Is this the stuff that movies are made of? Fourteen years ago, Tim Blake Nelson made a film that he titled “The Grey Zone,” the first American film to touch on the question of what people did in the concentration camp to survive. The writer/director focused on the sonderkommandos and did a fairly good job tackling the moral dilemmas they faced. We watched, as spectators, as the actors on screen struggled with their choices. Now Hungarian writer/director Laszlo Nemes takes us into another sphere in his film “Son of Saul.”

Rather than watch from the audience, we become part of the action. We are there in the camp as the sonderkommandos tackle their various responsibilities and make their choices. If fact, we quickly become one with Saul in experiencing firsthand the terror that was synonymous with being a sonderkommando at Auschwitz.

“Son of Saul” is not your typical story of survival. The director wants us to feel as if we become Saul. We see every action through his eyes; we co-exist with him. Through the lens of a handheld camera — a technique that we are seeing more and more in today’s cinema — we take every step with Saul. We encounter every twist and turn together. If Saul seems uninterested or un-invested, all is out of focus; there is a steady flash of unintelligible images throughout. If something affects Saul, what we see is crystal clear.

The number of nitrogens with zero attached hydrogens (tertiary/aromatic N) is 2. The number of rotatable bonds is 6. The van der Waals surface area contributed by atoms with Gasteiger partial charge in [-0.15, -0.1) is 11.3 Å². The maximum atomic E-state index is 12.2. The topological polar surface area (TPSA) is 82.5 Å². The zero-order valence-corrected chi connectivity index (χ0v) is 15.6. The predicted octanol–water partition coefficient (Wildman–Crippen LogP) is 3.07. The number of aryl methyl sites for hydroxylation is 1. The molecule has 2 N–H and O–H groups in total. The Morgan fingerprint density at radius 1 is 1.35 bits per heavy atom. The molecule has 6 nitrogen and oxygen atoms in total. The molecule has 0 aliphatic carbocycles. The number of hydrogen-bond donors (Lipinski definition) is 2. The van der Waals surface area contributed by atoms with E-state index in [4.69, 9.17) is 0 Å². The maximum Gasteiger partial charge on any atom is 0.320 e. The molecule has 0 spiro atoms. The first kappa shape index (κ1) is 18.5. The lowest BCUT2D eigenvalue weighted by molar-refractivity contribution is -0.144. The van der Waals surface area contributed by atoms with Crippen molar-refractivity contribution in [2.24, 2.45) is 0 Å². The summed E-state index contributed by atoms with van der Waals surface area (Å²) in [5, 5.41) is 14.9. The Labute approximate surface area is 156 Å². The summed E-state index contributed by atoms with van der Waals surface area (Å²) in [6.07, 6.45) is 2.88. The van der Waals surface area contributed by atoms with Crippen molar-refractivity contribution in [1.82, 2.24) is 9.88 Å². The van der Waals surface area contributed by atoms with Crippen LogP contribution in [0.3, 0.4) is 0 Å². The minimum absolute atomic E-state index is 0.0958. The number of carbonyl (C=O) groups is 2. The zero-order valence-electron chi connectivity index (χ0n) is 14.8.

The cinema frame is limited to what he sees. Much of the action is out of the frame; we continually hear barked commands and voices and the sounds of people around us. As our point of view is Saul’s, we seem to see more and hear less, but as writer/director Nemes told me, “Showing less was giving more to the viewer and hinting in a more effective way at the enormity of what took place there.

“I wanted to do something about the visceral experience that I had, based on testimonies that I had found,” he continued. “This was about the limitations of human beings in the middle of the concentration camp and the extermination process. I wanted to take the viewer in a very organic and immersive way through the story… on a human level, an individual level….

“We wanted for the viewer to have some sort of intuition— a mental perspective that is not limited.”

Nemes succeeds in making us feel as if we are there, in his hell. At times I questioned why I was watching this film and experiencing it. Had I not seen enough films on the subject? Elie Wiesel has famously lamented that cinema “trivializes” the Holocaust, and no one can in any way reconstruct the horror.

But in “Son of Saul,” Laszlo Nemes does succeed in immersing us in his “inferno.” By not saying too much and visually and aurally providing us with only one person’s perspective, we experience so much more. This film, which won the Grand Prize at the Cannes Film Festival and is a Golden Globe nominee for best foreign language film, is a masterpiece. New York-based actor Geza Rohrig gives an exceptional performance as Saul.

This is not a film for everyone, but I was glad I experienced it. Primo Levi wrote, “If understanding is impossible, recognizing is necessary, because what happened can happen again, consciences can again be seduced and obscured: even our own.”

If you like brilliant cinema, “Son of Saul” is a must. The film opens today at Lincoln Plaza Cinema and Film Forum in New York.

Eric Goldman writes and lectures about Jewish film. He teaches cinema at Yeshiva University’s Stern College in New York.